Archive for the ‘Ontario wind news’ Category

Essex considers wind farms ban

December 16, 2008

Enbridge wind farm Kincardine

Enbridge wind farm Kincardine

Essex considers wind farms ban

ESSEX — The Town of Essex became the first area municipality to propose a ban Monday on wind turbine projects until all health questions raised by residents are clearly answered by provincial experts.

“We are gambling with the health, safety and quality of life of the people around us,” said Coun. Ron Rogers, who proposed the ban. “We need answers and guidance from our provincial ministries.”

The council debate on the ban is set for Feb. 23 to allow wind industry, provincial government and health experts to respond to issues such as noise, vibration, risk of structural failure, ice throw from blades, and electrical surges.

Input will also be sought from other Ontario municipalities that have banned or are about to ban the giant turbines even though provincial planning policy has encouraged wind energy development.

Rogers said he was frustrated with the divergent opinions on wind turbines, and the lack of help from the province and Essex County in sorting them out.

Among local municipalities, for example, the minimum proposed setback from turbines to homes ranges from the high of 600 metres in Amherstburg to the low of 300 metres in Lakeshore and Kingsville, Rogers noted. Essex decided to go down the middle with a minimum setback of 450 metres, he added.

Provincial experts ought to advise municipalities on safe setbacks for wind turbines so the numbers don’t vary all over Ontario, Rogers said.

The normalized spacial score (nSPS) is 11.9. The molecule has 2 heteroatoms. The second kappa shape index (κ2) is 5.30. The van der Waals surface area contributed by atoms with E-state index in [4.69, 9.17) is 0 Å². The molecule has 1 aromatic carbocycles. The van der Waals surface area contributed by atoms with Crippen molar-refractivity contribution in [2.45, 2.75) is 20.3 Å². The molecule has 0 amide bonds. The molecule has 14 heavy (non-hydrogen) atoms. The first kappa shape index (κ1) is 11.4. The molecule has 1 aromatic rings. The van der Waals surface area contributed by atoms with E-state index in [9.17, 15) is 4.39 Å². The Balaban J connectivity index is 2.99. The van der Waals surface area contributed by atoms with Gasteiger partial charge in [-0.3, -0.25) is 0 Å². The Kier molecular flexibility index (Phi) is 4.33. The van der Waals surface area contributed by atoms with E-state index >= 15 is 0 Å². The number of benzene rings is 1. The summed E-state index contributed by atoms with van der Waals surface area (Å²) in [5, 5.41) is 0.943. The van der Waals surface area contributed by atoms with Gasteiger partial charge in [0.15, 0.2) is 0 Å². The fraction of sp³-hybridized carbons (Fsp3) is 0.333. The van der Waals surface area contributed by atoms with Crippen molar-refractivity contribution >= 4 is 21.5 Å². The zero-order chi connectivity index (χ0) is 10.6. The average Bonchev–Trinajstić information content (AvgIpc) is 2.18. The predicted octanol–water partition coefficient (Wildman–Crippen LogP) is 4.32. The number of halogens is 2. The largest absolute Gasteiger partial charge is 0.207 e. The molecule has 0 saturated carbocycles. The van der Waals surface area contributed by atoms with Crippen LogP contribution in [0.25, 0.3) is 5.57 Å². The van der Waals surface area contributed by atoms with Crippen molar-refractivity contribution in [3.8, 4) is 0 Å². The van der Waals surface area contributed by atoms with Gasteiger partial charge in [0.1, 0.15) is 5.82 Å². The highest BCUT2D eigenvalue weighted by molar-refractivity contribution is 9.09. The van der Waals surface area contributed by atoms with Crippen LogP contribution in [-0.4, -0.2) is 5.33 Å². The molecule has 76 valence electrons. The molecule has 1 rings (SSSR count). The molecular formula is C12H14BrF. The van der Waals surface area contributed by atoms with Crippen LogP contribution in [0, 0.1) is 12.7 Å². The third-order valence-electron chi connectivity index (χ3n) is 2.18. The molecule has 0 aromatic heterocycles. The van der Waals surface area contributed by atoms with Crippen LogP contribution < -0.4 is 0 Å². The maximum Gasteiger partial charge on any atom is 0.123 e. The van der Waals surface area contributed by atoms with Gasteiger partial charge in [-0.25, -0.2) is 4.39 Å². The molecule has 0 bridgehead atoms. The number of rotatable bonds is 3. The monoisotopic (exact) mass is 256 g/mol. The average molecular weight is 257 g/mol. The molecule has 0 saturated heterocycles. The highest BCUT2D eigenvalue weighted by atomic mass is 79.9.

The $100,000 study done by Essex County on wind energy ducked the minimum setback issue completely, Rogers said.

Council chamber was packed with residents who mostly applauded Roger’s idea. Mayor Ron McDermott had to ask some not to interrupt councilors or risk ejection.

None of the companies that have proposed wind turbine projects in the town were present.

Closest to starting construction in 2009 is a 24 turbine, $100 million project by AIM PowerGen over 1,400 acres of farmland southwest of Harrow. That project is supposed to annually generate about $300,000 in lease payments to farmers and about $81,000 in property taxes.

“I won’t support the motion before us tonight,” said Coun. Randy Voakes. “Don’t think I haven’t wrestled with it.”

In tough economic times, the town has to accept development that will bring some new jobs and revenue into the community, Voakes. “Every little bit will help families in need,” he said.

Voakes thought the health questions raised by Rogers had been answered in the last two years. “We’re the only municipality dragging our feet on this issue.”

But Rogers downplayed the job creation benefits of wind turbines as limited to construction crews and a handful of full-time maintenance workers.

McDermott objected to the government telling municipalities to accept wind energy without answering all the questions that residents are asking. “They’re making us spend our money to investigate this,” said the mayor.